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When You Need To Know About Olivia Chow, The New Mayor Of Toronto

A Liberal federal government, a Progressive Conservative provincial government, and now a former NDP Member of Parliament has become Toronto’s mayor. Olivia Chow won yesterday amid a crowded field of 102 candidates in the by-election caused by the resignation of former mayor John Tory just months after he won his third term last fall.

Public opinion polls had Chow as the frontrunner throughout the campaign. With over 720,000 votes cast, Olivia Chow was elected with just over 37 per cent of the vote. Former city councillor Ana Bailão, boosted by a late endorsement from Tory, was runner-up with 32.5 per cent. Premier Doug Ford’s endorsed candidate — former police chief Mark Saunders — came third with 8.5 per cent. Voter turnout was up, but Chow’s 37 per cent represents a relatively weak result for a winning mayoral candidate.  

Here’s what you need to know: 


Born in Hong Kong, Chow moved to Toronto with her parents when she was thirteen. She has had a long career in politics serving as a school board trustee, city councillor and member of the budget committee, and MP for the riding of Trinity—Spadina. Her late husband Jack Layton was NDP leader from 2003 until his death in 2011.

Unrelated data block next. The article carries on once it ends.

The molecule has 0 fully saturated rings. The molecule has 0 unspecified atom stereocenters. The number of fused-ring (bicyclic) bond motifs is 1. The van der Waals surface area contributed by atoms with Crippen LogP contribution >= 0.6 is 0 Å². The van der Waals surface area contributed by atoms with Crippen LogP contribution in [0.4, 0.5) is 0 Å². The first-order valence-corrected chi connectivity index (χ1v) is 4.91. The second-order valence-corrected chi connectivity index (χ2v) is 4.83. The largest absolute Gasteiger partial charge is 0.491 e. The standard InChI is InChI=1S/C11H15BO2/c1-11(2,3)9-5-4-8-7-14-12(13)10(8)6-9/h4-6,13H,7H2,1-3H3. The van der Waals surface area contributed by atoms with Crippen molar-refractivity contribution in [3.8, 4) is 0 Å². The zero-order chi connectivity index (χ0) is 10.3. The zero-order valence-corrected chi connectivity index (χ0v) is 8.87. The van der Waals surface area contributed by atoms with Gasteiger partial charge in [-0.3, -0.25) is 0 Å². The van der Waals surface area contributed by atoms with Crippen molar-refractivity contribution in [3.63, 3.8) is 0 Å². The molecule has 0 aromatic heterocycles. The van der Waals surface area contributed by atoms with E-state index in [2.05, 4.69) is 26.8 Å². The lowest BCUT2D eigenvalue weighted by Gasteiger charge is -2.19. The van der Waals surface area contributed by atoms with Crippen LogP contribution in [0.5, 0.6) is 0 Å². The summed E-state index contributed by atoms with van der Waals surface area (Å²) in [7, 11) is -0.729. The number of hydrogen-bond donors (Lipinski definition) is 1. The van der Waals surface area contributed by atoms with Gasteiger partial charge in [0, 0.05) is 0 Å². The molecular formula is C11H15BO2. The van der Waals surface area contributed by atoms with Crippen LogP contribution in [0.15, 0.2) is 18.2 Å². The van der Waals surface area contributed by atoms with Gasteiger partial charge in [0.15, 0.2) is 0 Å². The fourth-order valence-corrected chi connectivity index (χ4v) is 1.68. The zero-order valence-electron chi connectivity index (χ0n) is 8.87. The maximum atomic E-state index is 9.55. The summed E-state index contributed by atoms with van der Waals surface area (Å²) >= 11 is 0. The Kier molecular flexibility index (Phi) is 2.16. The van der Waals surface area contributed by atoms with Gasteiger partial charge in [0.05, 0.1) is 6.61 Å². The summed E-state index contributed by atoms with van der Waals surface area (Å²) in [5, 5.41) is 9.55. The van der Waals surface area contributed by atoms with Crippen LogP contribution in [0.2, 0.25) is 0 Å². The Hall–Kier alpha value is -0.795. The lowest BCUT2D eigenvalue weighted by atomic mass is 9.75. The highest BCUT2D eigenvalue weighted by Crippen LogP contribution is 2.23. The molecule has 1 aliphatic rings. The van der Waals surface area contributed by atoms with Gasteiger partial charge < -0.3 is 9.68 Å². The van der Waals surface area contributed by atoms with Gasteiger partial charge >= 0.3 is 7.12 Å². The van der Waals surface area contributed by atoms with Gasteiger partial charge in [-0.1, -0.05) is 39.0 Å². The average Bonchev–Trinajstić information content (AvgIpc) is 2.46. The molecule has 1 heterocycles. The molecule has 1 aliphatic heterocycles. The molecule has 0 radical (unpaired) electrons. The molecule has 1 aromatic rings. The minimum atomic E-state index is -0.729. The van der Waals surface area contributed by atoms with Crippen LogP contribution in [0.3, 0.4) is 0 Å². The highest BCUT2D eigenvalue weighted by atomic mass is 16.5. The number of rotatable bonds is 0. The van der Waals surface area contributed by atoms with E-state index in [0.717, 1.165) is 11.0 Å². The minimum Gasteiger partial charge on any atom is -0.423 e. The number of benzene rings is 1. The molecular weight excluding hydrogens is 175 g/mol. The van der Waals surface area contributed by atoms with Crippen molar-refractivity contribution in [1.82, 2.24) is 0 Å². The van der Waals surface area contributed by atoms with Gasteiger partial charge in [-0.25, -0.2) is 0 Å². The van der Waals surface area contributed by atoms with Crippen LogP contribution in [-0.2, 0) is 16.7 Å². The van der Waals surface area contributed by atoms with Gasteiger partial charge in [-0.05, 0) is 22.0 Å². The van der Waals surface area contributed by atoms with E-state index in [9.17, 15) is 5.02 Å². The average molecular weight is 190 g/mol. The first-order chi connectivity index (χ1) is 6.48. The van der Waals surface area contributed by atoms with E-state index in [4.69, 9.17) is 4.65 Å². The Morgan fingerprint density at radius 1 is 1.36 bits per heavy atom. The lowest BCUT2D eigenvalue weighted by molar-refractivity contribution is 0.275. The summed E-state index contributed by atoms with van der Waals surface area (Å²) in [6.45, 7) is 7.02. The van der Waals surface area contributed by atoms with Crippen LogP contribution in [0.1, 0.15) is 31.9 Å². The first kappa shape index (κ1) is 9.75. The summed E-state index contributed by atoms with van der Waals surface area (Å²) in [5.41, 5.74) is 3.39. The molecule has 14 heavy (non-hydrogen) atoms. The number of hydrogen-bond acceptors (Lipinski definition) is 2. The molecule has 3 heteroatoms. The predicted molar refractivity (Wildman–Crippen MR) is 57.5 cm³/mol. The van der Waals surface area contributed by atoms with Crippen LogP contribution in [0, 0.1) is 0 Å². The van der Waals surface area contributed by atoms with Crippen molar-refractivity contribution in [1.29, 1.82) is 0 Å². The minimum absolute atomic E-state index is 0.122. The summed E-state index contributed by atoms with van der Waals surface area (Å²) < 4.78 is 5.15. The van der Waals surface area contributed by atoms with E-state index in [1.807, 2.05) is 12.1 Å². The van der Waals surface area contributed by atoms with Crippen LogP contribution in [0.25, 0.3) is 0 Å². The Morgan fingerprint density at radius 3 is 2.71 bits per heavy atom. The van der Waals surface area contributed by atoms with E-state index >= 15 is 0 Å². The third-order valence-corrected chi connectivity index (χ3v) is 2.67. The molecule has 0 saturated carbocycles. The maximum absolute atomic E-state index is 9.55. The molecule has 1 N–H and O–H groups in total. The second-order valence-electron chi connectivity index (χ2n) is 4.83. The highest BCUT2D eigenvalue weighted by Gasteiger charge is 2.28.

This was Chow’s second go at the top seat on council. She ran in 2014 and came in third, losing to Tory and coming in behind runner-up Ford.  

The Issues:

Chow’s platform and focus has been on making Toronto “a more affordable, safe and caring city.” She has courted controversy by suggesting that property taxes will need to rise, without saying by how much. More broadly, she inherits leadership of the country’s biggest municipality at a time of significant challenge – in the wake of the pandemic and amid a gaping budget deficit.   

Some notable commitments:

  • Pressing through her City Homes Plan to build 25,000 new rental homes in the next eight years. The city would act as a developer on city-owned land, with a minimum of 7,500 affordable units built, including at least 2,500 rent-geared-to-income units.
  • Reversing recent service cuts, including with regard to transit service.
  • Expanding weekday library hours and ensuring every Toronto Public Library branch is open seven days a week.
  • Raising the Municipal Land Transfer Tax with new graduated rates on purchases of homes valued at over $3 million, $5 million, $20 million and so on and raising the Vacant Homes Tax from 1% to 3%.
  • Establishing a Toronto’s Renters Action Committee which will advocate for anti “renoviction” bylaws and broader rent control policies.
  • Expanding community crisis teams city-wide and reducing 911 wait times.
  • In opposition to provincial plans, Chow opposes construction of a large-scale spa at Ontario Place and the relocation of the Ontario Science Centre to the waterfront.

What Does This Mean for You:

Chow may well mean a sea-change at City Hall after two terms under cautious, centrist John Tory. Her political career has been spent in left-wing and opposition circles. She’ll need to learn quickly how power is wielded most effectively, although she’s no neophyte at City Hall.  

For help on navigating City Hall or the issues facing Ontario municipalities, please contact or a member of the McMillan Vantage Team.

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